Debunking "green" vehicles
- Besides the obvious problems with any cars, does anyone have recommended
studies/resources analyzing the various "green" vehicles in terms of life
cycle analysis (total carbon emissions, embedded and operating energy,
toxic emissions associated with manufacture and operation, etc.)?
E.g., this would include electric cars (including hybrids), hydrogen
fuel-cell cars, etc.
- Jason Meggs <jmeggs@...> wrote:
> does anyone have recommendedlife
> studies/resources analyzing the various "green" vehicles in terms of
> cycle analysisYes. See here - http://www.ilea.org/lcas/taharaetal2001.html
Essentially, hybrids take slightly more energy and cause slightly more
emissions to manufacture than do conventional cars, and electric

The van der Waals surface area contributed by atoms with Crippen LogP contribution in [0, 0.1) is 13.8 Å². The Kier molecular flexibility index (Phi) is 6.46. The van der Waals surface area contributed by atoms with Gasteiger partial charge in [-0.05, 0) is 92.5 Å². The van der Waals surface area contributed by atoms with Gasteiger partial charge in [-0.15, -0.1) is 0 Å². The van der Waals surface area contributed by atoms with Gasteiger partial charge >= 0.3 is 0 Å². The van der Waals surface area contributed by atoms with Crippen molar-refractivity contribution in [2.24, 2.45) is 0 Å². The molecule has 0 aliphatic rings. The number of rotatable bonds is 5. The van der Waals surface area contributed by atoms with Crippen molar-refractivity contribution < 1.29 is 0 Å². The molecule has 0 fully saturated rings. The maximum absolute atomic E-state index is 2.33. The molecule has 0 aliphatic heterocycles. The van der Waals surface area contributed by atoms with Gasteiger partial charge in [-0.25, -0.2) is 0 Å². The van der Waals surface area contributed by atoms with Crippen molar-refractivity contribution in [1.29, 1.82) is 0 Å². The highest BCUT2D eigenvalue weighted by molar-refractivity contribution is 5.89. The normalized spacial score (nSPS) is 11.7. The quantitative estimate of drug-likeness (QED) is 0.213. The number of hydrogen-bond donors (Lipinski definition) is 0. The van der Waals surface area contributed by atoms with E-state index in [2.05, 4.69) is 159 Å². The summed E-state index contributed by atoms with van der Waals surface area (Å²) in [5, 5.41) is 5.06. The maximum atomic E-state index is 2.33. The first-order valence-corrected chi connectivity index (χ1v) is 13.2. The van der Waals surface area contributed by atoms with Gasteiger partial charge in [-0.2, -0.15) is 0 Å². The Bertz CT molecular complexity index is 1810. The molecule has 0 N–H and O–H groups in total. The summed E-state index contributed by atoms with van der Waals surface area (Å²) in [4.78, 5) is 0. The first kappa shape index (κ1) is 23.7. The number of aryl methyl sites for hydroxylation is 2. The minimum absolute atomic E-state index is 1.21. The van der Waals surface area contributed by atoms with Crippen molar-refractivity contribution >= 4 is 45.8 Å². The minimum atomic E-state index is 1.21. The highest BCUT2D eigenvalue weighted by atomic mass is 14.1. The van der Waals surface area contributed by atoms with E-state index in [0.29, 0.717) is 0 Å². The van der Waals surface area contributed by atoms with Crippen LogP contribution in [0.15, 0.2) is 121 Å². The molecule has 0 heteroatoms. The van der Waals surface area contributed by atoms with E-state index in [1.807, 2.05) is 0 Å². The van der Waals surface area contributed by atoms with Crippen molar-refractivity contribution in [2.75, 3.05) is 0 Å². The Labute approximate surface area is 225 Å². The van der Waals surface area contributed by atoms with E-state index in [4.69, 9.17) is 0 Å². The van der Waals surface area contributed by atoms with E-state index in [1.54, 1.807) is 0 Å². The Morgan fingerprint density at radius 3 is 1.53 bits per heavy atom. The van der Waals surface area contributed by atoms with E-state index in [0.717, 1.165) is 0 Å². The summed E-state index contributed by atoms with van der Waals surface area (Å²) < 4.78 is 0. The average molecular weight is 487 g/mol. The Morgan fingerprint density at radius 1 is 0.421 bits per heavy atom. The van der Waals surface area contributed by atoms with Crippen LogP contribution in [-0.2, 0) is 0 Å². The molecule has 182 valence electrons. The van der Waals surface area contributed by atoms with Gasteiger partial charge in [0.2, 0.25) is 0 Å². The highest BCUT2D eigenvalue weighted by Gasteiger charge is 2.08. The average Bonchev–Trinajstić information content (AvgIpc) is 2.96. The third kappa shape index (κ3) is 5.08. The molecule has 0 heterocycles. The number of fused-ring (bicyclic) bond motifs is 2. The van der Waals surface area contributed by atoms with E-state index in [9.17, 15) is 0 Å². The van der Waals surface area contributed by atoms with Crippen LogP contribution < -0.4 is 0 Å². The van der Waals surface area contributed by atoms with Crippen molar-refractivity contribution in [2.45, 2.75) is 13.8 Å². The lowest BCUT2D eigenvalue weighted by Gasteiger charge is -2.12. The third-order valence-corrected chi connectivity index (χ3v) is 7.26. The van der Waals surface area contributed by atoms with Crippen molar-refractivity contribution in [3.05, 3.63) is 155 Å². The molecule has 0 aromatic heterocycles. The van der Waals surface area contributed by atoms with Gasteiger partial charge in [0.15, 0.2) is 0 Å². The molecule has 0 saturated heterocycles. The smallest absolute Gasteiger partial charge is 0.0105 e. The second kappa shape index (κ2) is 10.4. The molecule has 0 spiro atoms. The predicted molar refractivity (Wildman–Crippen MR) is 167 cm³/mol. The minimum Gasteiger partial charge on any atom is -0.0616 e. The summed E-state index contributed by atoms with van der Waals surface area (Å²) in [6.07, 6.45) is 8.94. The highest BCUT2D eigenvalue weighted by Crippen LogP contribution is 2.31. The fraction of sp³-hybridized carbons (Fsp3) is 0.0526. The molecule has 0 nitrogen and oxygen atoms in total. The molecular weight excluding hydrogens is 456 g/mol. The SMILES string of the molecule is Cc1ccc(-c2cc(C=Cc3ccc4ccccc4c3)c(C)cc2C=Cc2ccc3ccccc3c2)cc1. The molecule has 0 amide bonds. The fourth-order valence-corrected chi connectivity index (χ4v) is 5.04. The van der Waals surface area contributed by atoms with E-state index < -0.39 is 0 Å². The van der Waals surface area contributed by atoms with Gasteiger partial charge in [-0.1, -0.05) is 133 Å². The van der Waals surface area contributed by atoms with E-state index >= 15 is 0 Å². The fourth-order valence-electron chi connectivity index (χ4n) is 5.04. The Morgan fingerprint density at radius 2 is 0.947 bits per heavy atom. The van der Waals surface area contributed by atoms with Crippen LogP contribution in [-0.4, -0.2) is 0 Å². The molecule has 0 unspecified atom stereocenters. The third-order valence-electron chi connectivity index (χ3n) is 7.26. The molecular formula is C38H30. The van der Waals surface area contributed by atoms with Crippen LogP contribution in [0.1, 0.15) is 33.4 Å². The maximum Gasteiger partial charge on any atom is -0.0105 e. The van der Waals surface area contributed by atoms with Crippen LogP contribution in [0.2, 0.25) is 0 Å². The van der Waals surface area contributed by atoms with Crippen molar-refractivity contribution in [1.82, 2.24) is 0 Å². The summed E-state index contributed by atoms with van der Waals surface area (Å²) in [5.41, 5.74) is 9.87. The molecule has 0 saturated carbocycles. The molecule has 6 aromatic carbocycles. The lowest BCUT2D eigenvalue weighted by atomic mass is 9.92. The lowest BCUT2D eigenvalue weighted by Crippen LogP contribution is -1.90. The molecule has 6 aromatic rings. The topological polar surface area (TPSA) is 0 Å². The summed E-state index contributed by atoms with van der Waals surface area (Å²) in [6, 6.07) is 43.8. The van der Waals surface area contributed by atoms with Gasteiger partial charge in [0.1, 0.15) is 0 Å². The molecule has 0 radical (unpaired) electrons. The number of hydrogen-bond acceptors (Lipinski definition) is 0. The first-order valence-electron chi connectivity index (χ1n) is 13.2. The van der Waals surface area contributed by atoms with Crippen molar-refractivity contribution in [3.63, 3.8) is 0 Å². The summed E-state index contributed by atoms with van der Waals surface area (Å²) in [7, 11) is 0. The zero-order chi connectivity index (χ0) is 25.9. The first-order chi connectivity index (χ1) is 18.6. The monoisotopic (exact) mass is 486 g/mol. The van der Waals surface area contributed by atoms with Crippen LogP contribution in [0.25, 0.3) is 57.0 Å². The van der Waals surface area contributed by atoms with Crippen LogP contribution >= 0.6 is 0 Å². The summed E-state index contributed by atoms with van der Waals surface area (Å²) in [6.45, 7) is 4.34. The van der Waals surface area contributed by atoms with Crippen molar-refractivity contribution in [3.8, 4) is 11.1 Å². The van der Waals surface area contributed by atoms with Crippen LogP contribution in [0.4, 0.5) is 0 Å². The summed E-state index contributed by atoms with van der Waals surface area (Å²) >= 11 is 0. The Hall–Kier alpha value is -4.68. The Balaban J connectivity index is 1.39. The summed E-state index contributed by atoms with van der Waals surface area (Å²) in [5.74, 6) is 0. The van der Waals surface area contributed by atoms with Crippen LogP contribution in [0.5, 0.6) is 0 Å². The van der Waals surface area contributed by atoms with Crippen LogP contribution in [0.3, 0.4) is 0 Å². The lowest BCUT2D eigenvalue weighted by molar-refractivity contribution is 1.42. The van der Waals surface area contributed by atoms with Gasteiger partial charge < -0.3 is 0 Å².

considerably more. Their emissions after manufacture then depend on
how much they're driven, and for the electrics, how the electricity is
got. If you electric car gets power from a coal-fired station, it's
basically the same as driving a regular car - it's just that the
emissions are all wherever the power station is rather than out of
your pipe. An electric vehicle powered by renewable energy, however,
would have a relatively small impact while in use.
In the end, using a tonne of metal to move one person is never going
to very efficient...
I'm ashamed to say I got my driver's licence today. Doesn't mean I'll
be driving, though.
I think cars are like firearms: everyone should know how to use them
safely, but that does not mean everyone should own one, still less
that everyone should use them every day.